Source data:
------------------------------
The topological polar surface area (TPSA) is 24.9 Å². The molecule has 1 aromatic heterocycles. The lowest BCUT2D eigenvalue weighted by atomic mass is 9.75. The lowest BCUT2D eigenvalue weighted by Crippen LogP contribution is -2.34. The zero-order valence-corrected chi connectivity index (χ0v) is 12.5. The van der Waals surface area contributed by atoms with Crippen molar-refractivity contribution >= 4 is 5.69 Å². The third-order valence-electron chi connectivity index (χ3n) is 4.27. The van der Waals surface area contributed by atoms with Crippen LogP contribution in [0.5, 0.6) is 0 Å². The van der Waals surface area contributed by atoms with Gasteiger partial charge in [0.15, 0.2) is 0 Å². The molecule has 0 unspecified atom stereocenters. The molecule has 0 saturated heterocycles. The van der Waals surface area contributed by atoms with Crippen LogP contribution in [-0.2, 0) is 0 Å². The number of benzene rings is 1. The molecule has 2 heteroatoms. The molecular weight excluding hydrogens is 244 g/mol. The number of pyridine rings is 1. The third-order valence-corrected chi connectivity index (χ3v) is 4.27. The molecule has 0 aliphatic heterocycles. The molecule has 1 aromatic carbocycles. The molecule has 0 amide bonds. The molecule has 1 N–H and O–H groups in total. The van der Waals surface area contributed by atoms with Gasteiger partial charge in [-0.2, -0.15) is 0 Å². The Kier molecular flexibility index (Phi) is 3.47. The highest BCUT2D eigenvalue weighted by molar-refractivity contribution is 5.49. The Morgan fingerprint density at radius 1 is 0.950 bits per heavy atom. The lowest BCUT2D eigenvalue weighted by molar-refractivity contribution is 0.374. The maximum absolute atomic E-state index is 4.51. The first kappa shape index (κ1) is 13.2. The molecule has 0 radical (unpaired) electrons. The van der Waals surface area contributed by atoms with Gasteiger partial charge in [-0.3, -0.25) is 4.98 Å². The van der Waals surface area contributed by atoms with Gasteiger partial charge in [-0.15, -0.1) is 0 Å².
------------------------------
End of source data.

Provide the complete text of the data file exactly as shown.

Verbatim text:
The topological polar surface area (TPSA) is 24.9 Å². The molecule has 1 aromatic heterocycles. The lowest BCUT2D eigenvalue weighted by atomic mass is 9.75. The lowest BCUT2D eigenvalue weighted by Crippen LogP contribution is -2.34. The zero-order valence-corrected chi connectivity index (χ0v) is 12.5. The van der Waals surface area contributed by atoms with Crippen molar-refractivity contribution >= 4 is 5.69 Å². The third-order valence-electron chi connectivity index (χ3n) is 4.27. The van der Waals surface area contributed by atoms with Crippen LogP contribution in [0.5, 0.6) is 0 Å². The van der Waals surface area contributed by atoms with Gasteiger partial charge in [0.15, 0.2) is 0 Å². The molecule has 0 unspecified atom stereocenters. The molecule has 0 saturated heterocycles. The van der Waals surface area contributed by atoms with Crippen LogP contribution in [-0.2, 0) is 0 Å². The number of benzene rings is 1. The molecule has 2 heteroatoms. The molecular weight excluding hydrogens is 244 g/mol. The number of pyridine rings is 1. The third-order valence-corrected chi connectivity index (χ3v) is 4.27. The molecule has 0 aliphatic heterocycles. The molecule has 1 aromatic carbocycles. The molecule has 0 amide bonds. The molecule has 1 N–H and O–H groups in total. The van der Waals surface area contributed by atoms with Gasteiger partial charge in [-0.2, -0.15) is 0 Å². The Kier molecular flexibility index (Phi) is 3.47. The highest BCUT2D eigenvalue weighted by molar-refractivity contribution is 5.49. The Morgan fingerprint density at radius 1 is 0.950 bits per heavy atom. The lowest BCUT2D eigenvalue weighted by molar-refractivity contribution is 0.374. The maximum absolute atomic E-state index is 4.51. The first kappa shape index (κ1) is 13.2. The molecule has 0 radical (unpaired) electrons. The van der Waals surface area contributed by atoms with Gasteiger partial charge in [-0.3, -0.25) is 4.98 Å². The van der Waals surface area contributed by atoms with Gasteiger partial charge in [-0.15, -0.1) is 0 Å².